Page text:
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October lite

By PETER KEOUGH  |  September 17, 2009

But then, as inevitable as the full moon, the horror returns with THE WOLFMAN (February 12), Joe Johnston's remake of the Universal classic with Benicio Del Toro, Emily Blunt, Anthony Hopkins, and a spooky Victorian-age Scottish setting. Speaking of the old queen: Jean-Marc Vallée's THE YOUNG VICTORIA (November 13) tries to do an Elizabeth on the dowdy monarch as she gets all hot and bothered about hunky Prince Albert. Emily Blunt doesn't even need to change her period duds from The Wolfman as she and Rupert Friend play the royal pair. But don't get too comfortable back there in the 19th century, because 2012 (November 13) is just around the corner. Roland Emmerich finds new ways of ending the world in this apocalyptic thriller about a scientist who races against time — as measured by the Mayan calendar — to do something or other. Amanda Peet, John Cusack, and Thandie Newton look on in amazement as Earth goes down in flames and Sarah Palin gets elected president.

Fortunately, however, once again a giant of children's literature comes to the rescue. This time it's Roald Dahl, whose THE FANTASTIC MR. FOX (November 13) is adapted by the most whimsical man in movies, Wes Anderson. A hard-working George Clooney joins Meryl Streep and Bill Murray in this stop-motion version of how three dumb farmers try to catch the vulpine hero of the title. Also animated and light-hearted is PLANET 51 (November 20), an inversion of the alien-invasion scenario in which the endangered good guys are green little men and the extraterrestrial menace is — us. Jorge Blanco and Javier Abad are the filmmakers; Dwayne Johnson, Jessica Biel, Justin Long, and Seann William Scott give voice.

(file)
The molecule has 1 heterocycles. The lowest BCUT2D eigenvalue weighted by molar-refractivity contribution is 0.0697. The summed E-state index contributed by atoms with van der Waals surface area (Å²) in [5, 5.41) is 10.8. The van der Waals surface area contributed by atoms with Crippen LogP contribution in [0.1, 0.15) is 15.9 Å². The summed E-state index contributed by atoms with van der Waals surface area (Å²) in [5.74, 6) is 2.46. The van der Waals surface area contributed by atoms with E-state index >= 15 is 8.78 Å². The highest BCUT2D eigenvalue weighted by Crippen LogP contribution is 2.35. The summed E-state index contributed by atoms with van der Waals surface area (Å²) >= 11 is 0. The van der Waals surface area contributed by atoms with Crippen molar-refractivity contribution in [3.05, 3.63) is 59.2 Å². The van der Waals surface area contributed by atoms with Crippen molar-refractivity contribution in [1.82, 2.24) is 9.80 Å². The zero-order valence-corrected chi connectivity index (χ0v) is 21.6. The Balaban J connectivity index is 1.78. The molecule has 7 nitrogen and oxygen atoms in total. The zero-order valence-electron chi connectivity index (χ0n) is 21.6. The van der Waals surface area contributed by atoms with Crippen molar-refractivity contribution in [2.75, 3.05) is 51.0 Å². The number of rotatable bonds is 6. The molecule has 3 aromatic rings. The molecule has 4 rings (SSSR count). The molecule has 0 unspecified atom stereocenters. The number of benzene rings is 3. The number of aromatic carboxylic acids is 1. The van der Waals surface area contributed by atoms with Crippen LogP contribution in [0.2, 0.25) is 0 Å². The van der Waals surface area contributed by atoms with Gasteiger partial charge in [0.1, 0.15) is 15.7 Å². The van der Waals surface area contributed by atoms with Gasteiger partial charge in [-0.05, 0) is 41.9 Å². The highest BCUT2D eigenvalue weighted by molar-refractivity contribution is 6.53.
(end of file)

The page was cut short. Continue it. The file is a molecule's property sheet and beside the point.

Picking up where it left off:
And just to prove that a story doesn't have to be an animated fantasy to be upbeat, there's John Lee Hancock's THE BLIND SIDE (November 20), the true story of Michael Oher, a homeless African-American youth adopted by a rich white couple who becomes an All-American football player. The overweight, pregnant, and sexually abused Harlem teenager in Lee Daniels's based-in-fact PRECIOUS (November 20) has a harder time of it — her woes make the tough luck of 2012 look like a weekend on the Cape. Newcomer Gabourey Sidibe shares the screen with Mo'Nique, Lenny Kravitz, and Mariah Carey.

But the teenage years can also be a time of magic — as in vampirism and lycanthropy — and so it goes in THE TWILIGHT SAGA: NEW MOON (November 20). Chris Weitz adapts the second book in Stephenie Meyer's bestselling trilogy, a sequel to last year's hit Twilight. Once again, heartthrobs Kristen Stewart, Robert Pattinson, and Taylor Lautner star, but only light petting and brief kissing with no tongue will be tolerated.

So here it is past Thanksgiving, and if you're like me, you're looking around for the seasonal sappy comedy starring John Travolta, Robin Williams, and two cutesy kids. Offering no new tricks is OLD DOGS (November 27), in which the pair play business partners who somehow get adopted by seven-year-old twins. I'm not sure what that means, but I have faith in director Walt Becker, who directed the two actors in their 2007 comedy Wild Hogs, after all.

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